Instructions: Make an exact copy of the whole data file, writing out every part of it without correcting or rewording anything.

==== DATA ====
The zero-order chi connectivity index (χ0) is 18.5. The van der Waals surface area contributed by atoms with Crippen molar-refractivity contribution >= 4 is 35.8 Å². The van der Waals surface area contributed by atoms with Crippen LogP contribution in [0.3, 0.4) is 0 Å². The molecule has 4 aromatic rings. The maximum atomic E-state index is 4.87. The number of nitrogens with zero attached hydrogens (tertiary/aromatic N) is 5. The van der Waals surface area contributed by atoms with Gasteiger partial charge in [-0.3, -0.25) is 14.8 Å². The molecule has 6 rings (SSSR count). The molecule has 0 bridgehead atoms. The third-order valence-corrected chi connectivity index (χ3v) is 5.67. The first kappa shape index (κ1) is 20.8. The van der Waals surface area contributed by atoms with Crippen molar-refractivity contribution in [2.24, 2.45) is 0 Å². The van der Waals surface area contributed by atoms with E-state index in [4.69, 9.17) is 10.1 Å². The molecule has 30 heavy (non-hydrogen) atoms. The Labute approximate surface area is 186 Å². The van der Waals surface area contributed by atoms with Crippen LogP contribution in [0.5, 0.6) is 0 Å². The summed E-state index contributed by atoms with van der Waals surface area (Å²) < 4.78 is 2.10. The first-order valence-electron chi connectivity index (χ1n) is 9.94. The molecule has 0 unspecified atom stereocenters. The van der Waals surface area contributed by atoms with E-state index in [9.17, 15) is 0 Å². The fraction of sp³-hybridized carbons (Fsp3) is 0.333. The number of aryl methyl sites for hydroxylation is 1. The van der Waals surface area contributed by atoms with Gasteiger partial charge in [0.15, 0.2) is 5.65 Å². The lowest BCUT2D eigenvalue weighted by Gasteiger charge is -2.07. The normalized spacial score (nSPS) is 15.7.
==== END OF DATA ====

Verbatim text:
The zero-order chi connectivity index (χ0) is 18.5. The van der Waals surface area contributed by atoms with Crippen molar-refractivity contribution >= 4 is 35.8 Å². The van der Waals surface area contributed by atoms with Crippen LogP contribution in [0.3, 0.4) is 0 Å². The molecule has 4 aromatic rings. The maximum atomic E-state index is 4.87. The number of nitrogens with zero attached hydrogens (tertiary/aromatic N) is 5. The van der Waals surface area contributed by atoms with Gasteiger partial charge in [-0.3, -0.25) is 14.8 Å². The molecule has 6 rings (SSSR count). The molecule has 0 bridgehead atoms. The third-order valence-corrected chi connectivity index (χ3v) is 5.67. The first kappa shape index (κ1) is 20.8. The van der Waals surface area contributed by atoms with Crippen molar-refractivity contribution in [2.24, 2.45) is 0 Å². The van der Waals surface area contributed by atoms with E-state index in [4.69, 9.17) is 10.1 Å². The molecule has 30 heavy (non-hydrogen) atoms. The Labute approximate surface area is 186 Å². The van der Waals surface area contributed by atoms with Crippen LogP contribution in [0.5, 0.6) is 0 Å². The summed E-state index contributed by atoms with van der Waals surface area (Å²) < 4.78 is 2.10. The first-order valence-electron chi connectivity index (χ1n) is 9.94. The molecule has 0 unspecified atom stereocenters. The van der Waals surface area contributed by atoms with E-state index in [9.17, 15) is 0 Å². The fraction of sp³-hybridized carbons (Fsp3) is 0.333. The number of aryl methyl sites for hydroxylation is 1. The van der Waals surface area contributed by atoms with Gasteiger partial charge in [0.15, 0.2) is 5.65 Å². The lowest BCUT2D eigenvalue weighted by Gasteiger charge is -2.07. The normalized spacial score (nSPS) is 15.7.